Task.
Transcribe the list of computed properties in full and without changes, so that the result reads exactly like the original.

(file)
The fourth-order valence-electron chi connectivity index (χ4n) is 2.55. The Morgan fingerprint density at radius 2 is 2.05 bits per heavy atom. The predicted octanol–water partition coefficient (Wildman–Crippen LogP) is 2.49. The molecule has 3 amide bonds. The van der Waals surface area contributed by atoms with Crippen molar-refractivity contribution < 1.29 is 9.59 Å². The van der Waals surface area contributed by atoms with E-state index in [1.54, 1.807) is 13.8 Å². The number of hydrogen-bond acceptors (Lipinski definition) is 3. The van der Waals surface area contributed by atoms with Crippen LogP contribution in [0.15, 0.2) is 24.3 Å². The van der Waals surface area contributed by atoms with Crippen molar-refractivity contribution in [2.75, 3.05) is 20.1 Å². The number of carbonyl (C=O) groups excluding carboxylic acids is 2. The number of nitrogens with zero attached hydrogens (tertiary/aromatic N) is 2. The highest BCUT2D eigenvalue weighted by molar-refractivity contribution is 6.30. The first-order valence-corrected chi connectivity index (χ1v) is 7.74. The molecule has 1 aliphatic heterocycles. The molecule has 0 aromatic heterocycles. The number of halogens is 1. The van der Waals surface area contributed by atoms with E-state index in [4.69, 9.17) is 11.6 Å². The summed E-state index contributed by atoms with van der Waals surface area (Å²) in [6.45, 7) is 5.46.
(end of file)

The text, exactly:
The fourth-order valence-electron chi connectivity index (χ4n) is 2.55. The Morgan fingerprint density at radius 2 is 2.05 bits per heavy atom. The predicted octanol–water partition coefficient (Wildman–Crippen LogP) is 2.49. The molecule has 3 amide bonds. The van der Waals surface area contributed by atoms with Crippen molar-refractivity contribution < 1.29 is 9.59 Å². The van der Waals surface area contributed by atoms with E-state index in [1.54, 1.807) is 13.8 Å². The number of hydrogen-bond acceptors (Lipinski definition) is 3. The van der Waals surface area contributed by atoms with Crippen LogP contribution in [0.15, 0.2) is 24.3 Å². The van der Waals surface area contributed by atoms with Crippen molar-refractivity contribution in [2.75, 3.05) is 20.1 Å². The number of carbonyl (C=O) groups excluding carboxylic acids is 2. The number of nitrogens with zero attached hydrogens (tertiary/aromatic N) is 2. The highest BCUT2D eigenvalue weighted by molar-refractivity contribution is 6.30. The first-order valence-corrected chi connectivity index (χ1v) is 7.74. The molecule has 1 aliphatic heterocycles. The molecule has 0 aromatic heterocycles. The number of halogens is 1. The van der Waals surface area contributed by atoms with E-state index in [4.69, 9.17) is 11.6 Å². The summed E-state index contributed by atoms with van der Waals surface area (Å²) in [6.45, 7) is 5.46.